World smallest river island ‘Umananda’ in Assam attracts overseas visitors

Guwahati (Assam) [India], Feb. 18 (ANI): Northeast India is known for its alluring beauty, endowed with rich natural resources. The region is dotted with wildlife sanctuaries and incredible tourist destinations, as well as places of historical interest, folklore, legends and adventure sports.

The region also boasts a rich cultural heritage that attracts tourists from all across the globe. One such destination in Assam province is the ‘Umananda’ island, the smallest river island in the world, located in the midst of the mighty Brahmaputra river.

Umananda has been attracting tourists from the nook and corner of world as it holds a historical significance.

Assam, a place of historical and religious importance as well as an amalgamation of various ethno-cultural groups, it has a long list to offer its visitors.

One such place of historical importance is the ancient ‘Umananda’ temple, situated on a namesake island amidst the mighty river, Brahmaputra.

Also called Peacock Island due to its unique shape, it is the smallest inhabited river island in the world.

Umananda Devaloi the historical name of the Umananda temple and was built under the initiative of Ahom King Gadadhar Singha in the year 1694.

Every year, thousands throng to the temple to offer prayers and seek blessings from Lord Shiva as the shrine is considered very sacred.

“I have been to Kamakhya temple in the morning and after that we came here to pay obeisance in the Shiva temple here in Umananda. The journey has been amazing and a very pleasant experience to have sought blessings from Lord Shiva,” said Namita Jaggi, a pilgrim from Delhi.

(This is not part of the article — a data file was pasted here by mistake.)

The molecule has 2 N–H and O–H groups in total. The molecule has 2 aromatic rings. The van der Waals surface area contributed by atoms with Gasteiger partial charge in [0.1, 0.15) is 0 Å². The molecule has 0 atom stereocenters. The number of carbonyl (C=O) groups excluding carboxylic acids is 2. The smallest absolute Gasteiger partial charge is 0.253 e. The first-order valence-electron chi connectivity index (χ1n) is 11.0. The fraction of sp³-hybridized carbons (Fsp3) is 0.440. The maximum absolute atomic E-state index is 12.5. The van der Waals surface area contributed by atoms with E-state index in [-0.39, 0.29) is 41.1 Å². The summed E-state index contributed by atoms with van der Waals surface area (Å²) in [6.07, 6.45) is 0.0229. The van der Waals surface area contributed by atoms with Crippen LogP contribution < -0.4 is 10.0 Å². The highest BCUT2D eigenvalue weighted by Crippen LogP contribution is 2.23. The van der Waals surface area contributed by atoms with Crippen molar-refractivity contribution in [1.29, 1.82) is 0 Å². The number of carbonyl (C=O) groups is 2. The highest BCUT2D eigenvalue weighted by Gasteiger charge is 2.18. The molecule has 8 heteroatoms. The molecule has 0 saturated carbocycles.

It is worth mentioning that according to Hindu mythology, Lord Shiva created this place for his wife Uma’s happiness and pleasure. Shiva is said to have resided in the temple in the form of Bhayananda.

“I appreciate the lived ancient tradition and the rich heritage of this temple and the people’s efforts to hold on to the tradition and to have preserved such old heritage. Kamakhya is known to everyone and Umananda is also very significant as to seek blessings from such ancient temple is in itself a feel good thing,” said Geeta Mehta, another pilgrim.

Moreover, Monday is considered to be the holiest day in the temple and the new moon brings bliss to the pilgrims.

“We have heard about Umananda and it is believed that when Shiva was carrying the corpse of Maa Sati and her body was completely burned into ashes Siva sprinkled ashes (bhasma) at this place and imparted knowledge to Parvati (his consort). It is said that when Shiva was in meditation on this hillock, Kamadeva interrupted his yoga and was therefore burnt to ashes by the fire of Siva’s anger and hence the hillock got the name Bhasmacala. After paying obeisance to Maa Kamakhya, a visit to Umananda is a must,” said Deepak Choudhury, pilgrim from Jharkhand.

Apart from seeking blessings, many come here to have a scenic overview of the beauty of river Brahmaputra, right at the heart of Guwahati city.

There is no dearth of reason making Umananda unique. Equally significant is the island’s uncanny ability to sustain one of the most endangered species of primates – the Golden Languor.

Besides the main Shiva temple, there are five more temples on the island – the Ganesha, Hara Gauri, Chalantika, Chandrashekhar and Vaidyanath temples.

Pilgrims flock in large numbers to make offerings to the Gods and Goddesses and many believe that it will fulfill their wishes and desires.

“People come here to fulfill their wishes and desires and it is believed that those couples who have no children come to this temple to seek blessings as after paying obeisance to the deity there dream of having children gets fulfilled. This temple is rather known as the meeting place of ‘Maa’ Parvati and Shiv,” said Bipin Sharma, Priest.

A 10-minute ferry ride from the river banks of the busy city takes one to this island of wonder. However, motor boats are also available everyday for tourists, which make commuting easier and exciting for them.

It is noteworthy that in recent years, with the state-owned Inland Water Transport introducing regular ferries to Umananda, the graph of tourist footfall has spiked thereby giving a boost to the tourism sector. Assam has already set a benchmark for itself in the Tourism map of the country. (ANI)

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